Wednesday, August 26, 2009

The Problem of Evil

I have a short essay, "Addressing the Problem of Evil," in The Christian Research Journal, Vol 32, No. 4 (2009).

Sunday, August 23, 2009

Sickness, Prayer Sickness

Jesus said to pray and not lose heart (Luke 18:1-8). Paul said to pray without ceasing. But it hurts and feels stupid sometimes when you have prayed so long and so hard for the same things.
Of course, there is more to prayer than petition. We should also give thanks and praise and repent before the Lord. But when our loved ones hurt, and hurt, and hurt, and when we fear for their (and our) future, petition is central.

"God, please heal my loved one." Over and over, we pray it, along with requests for comfort, growth in Christ, or salvation. Jesus said not to pray in vain repetitions, and I wonder if I fall into that some times (Matthew 7:7). What to do?

1. Pray the Bible itself, especially Psalms, which are prayers expressing every human emotion.
2. Pray written prayers, especially from The Book of Common Prayer.
3. Try to pray with others instead of by oneself. There is a different dynamic in this, but it is difficult to find people who really storm heaven by Scripture.

Wednesday, August 19, 2009

Category Confusions

Many discount the physical and emotional and spiritual suffering of the chronically ill by ignorantly trying to level the playing field with cliches. "Well, everyone gets sick." "I have a chronic problem, too." And so on. These comments are made to get the sick person to buck up and deal with life--the way everyone has do.

This is completely wrong. It is a category confusion. It hurts people.

A chronically ill person does not just get sick once in a while. Nor are the problems minor irritations that come up more often than one would like. If we consider what actually plagues the chronically ill--chemical, environmental sensitivities, irritable bowel syndrome, chronic fatigue, lupus, chronic heart problems, and more--we must realize that these conditions are serious and deeply distressing. They consume people with pain and debility. They are not mere hassles and annoyances. They ruin lives, rob dreams, and bring all manner of woes.

You cannot level the playing field, you healthy ones. However, you can listen. You can even research the symptoms of these diseases and try to put yourself in their bodies. You can then weep with those who weep. Only then can you truly laugh with those who laugh.

Sunday, August 16, 2009


Loneliness and misunderstanding are the chronic companions of the chronically ill. They do not fit in because their bodies do not adjust to environments the way normal people do. They get upset over "nothing" because of the cumulative effect of an intolerable life. The "nothing" may not even be sensed by the normal, since they are normal. But "nothing," like toxic perfume, too much light, a food allergy, etc., is something real and painful to the abnormal.

The normal, so often lacking in empathy, may even attack the abnormal, since the chronically ill cannot be fixed and may not even benefit from one's good will. Changing someone's flat tire takes time and effort, but can be done. Making a chronically ill person happier is not the same. Good intensions often lead to bad results.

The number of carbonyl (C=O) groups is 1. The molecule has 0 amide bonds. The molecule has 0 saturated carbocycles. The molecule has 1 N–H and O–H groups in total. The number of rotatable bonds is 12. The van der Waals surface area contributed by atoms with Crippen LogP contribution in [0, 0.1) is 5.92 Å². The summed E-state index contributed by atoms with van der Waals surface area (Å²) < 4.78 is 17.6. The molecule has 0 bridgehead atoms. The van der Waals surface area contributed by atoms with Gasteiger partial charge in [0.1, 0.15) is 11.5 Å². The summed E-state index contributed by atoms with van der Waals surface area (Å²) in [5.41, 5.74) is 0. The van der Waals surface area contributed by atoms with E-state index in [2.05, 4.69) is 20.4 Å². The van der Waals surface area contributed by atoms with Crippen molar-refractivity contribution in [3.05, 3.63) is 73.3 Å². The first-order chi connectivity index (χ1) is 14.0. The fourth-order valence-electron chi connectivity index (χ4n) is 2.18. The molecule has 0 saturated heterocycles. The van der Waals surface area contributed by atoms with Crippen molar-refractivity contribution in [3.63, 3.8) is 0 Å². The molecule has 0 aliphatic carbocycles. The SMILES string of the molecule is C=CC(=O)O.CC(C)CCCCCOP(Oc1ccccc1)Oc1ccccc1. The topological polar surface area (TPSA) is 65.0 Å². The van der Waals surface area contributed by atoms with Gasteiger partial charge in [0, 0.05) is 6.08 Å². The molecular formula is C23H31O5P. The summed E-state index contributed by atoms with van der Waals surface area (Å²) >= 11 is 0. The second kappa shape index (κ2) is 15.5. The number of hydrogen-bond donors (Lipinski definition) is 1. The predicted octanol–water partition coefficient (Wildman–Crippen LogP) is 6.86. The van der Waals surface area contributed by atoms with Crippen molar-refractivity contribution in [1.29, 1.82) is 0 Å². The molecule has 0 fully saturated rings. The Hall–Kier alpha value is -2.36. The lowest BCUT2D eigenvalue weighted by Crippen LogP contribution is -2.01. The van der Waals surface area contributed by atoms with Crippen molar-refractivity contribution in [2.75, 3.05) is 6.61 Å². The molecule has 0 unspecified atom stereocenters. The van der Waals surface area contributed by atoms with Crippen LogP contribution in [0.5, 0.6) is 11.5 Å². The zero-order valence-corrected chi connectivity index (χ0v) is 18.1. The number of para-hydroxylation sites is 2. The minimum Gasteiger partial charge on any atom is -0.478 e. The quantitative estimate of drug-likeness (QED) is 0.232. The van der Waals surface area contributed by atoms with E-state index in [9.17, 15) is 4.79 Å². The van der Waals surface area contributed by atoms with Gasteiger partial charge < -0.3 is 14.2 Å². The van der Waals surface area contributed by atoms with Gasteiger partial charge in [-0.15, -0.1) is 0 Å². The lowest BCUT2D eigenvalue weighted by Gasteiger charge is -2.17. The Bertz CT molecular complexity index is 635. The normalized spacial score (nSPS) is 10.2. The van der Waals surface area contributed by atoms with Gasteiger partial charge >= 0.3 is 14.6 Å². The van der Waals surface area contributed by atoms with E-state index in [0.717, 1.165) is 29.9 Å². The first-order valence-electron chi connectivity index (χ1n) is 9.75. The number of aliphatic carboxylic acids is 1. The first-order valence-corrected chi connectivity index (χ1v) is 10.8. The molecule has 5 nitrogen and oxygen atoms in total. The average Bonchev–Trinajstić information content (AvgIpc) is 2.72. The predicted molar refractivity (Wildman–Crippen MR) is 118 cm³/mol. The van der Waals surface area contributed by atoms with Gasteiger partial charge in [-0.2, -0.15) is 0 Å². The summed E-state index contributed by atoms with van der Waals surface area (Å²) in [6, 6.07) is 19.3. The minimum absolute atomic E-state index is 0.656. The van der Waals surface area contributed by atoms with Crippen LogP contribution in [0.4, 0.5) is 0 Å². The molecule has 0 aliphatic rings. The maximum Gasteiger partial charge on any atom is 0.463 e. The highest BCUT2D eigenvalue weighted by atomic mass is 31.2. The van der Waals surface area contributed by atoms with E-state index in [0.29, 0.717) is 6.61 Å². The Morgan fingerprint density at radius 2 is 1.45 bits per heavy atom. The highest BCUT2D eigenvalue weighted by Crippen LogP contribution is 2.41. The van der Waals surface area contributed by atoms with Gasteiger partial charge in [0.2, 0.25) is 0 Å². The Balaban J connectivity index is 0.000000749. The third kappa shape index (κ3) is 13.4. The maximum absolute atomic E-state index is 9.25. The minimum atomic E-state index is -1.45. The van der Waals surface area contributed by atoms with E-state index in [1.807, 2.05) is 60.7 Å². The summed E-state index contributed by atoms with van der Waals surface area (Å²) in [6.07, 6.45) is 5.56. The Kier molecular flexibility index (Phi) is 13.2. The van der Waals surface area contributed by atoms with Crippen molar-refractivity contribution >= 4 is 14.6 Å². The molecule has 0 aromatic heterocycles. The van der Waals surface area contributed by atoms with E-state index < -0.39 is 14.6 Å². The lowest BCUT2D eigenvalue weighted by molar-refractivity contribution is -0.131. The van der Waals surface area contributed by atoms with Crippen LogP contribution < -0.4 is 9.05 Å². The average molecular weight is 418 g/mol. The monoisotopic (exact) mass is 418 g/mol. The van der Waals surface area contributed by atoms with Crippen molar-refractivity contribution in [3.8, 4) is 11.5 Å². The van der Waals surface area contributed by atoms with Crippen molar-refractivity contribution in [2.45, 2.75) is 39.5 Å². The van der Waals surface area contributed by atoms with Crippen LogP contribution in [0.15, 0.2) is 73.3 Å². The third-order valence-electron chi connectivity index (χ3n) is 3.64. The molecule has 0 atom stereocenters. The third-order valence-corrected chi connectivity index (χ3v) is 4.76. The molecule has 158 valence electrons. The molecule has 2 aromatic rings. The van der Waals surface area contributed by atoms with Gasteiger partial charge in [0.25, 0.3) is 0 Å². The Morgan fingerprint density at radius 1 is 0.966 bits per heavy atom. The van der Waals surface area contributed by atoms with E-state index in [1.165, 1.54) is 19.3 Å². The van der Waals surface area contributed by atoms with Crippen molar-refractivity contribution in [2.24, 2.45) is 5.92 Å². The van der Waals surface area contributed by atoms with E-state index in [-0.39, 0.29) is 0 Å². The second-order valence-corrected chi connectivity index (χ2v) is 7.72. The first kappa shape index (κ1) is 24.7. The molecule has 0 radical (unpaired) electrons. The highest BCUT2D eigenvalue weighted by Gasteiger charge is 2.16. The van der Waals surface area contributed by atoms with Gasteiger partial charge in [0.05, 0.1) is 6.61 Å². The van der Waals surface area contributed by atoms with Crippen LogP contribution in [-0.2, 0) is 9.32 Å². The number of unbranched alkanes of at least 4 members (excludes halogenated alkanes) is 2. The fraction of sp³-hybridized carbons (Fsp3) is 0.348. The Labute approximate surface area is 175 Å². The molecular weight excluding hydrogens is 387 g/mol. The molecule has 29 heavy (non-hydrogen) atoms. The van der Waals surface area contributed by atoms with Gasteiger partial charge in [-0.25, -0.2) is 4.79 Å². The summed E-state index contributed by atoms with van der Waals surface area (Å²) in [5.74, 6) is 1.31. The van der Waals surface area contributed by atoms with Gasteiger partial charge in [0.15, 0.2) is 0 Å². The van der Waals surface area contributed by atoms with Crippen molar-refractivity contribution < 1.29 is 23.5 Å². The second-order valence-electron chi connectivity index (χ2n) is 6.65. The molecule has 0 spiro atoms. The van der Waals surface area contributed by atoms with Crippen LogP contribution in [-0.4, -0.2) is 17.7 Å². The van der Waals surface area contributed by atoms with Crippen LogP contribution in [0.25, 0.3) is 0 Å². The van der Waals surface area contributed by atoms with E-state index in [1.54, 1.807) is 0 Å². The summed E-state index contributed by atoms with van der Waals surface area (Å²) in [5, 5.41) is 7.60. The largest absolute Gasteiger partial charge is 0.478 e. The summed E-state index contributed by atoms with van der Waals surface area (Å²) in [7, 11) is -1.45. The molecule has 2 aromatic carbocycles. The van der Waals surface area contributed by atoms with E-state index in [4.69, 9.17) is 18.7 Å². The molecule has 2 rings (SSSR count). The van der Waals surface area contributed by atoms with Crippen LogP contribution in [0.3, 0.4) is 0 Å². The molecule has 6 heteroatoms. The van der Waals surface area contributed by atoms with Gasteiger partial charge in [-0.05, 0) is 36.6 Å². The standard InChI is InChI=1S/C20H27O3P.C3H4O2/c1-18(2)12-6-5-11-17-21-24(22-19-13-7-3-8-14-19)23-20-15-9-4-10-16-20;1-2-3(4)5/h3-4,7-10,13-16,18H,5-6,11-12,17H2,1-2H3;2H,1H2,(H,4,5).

The normal may even exclude and marginalize the abnormal they supposedly wanted to help. The normal get frustrated when their brand of "help" doesn't help the abnormal. So, they turn on the subjects of their purported good will, thus further immiserating the already miserable.

What is the answer to this? There is no simple answer. The closest I can come to any advice is to lament with the lamentable, listen to their pain, find out what they think might help them, or be willing not to help, but simply be their friend, come what may. Then cry out to God to do something.

Thursday, August 13, 2009

The Pain of Prayer

Jesus called his followers to deny themselves, take up their cross, and follow him. This is the cross-life. It is the only entry into the abundance life Christ promised. Yet it involves suffering and hard work (not to earn salvation, but in following the Savior). Part of the pain is prayer.

Prayer, especially as praise and thanksgiving, can be joyful--communion with God as he reveals his goodness. But prayer can be hard and agonizing work. It often is for me. I must deny myself to pray over worries and concerns regarding myself, others, and this fallen and bleeding world, to keep praying when nothing seems to be happening, when my thought wander. Yet Jesus said to his disciples before his own supreme suffering, "Could you not pray for one hour?" How many of us in America today pray for one hour at a time, or even one hour a week? I mean time dedicated only to prayer, not prayer throughout the day or ten second prayer before a meal.

Jesus said we should not make a spectacle of our prayer, as did the Scribes and Pharisees, but how do we pray with feeling and intelligence publicly in a way that reveals our anguished yearning for the greater in-breaking of God's Kingdom? How often do we weep over the world's woes as we pray--in the manner of Jeremiah?In hedonistic American, where for so many, the principal values are personal peace and affluence (Francis Schaeffer), we tend to avoid the difficult and medicate the painful at all costs. Yet the gospel calls us to embrace certain kinds of pain--the pain of struggling against a sinful world and self--for the sake of the greater good of the Kingdom of God.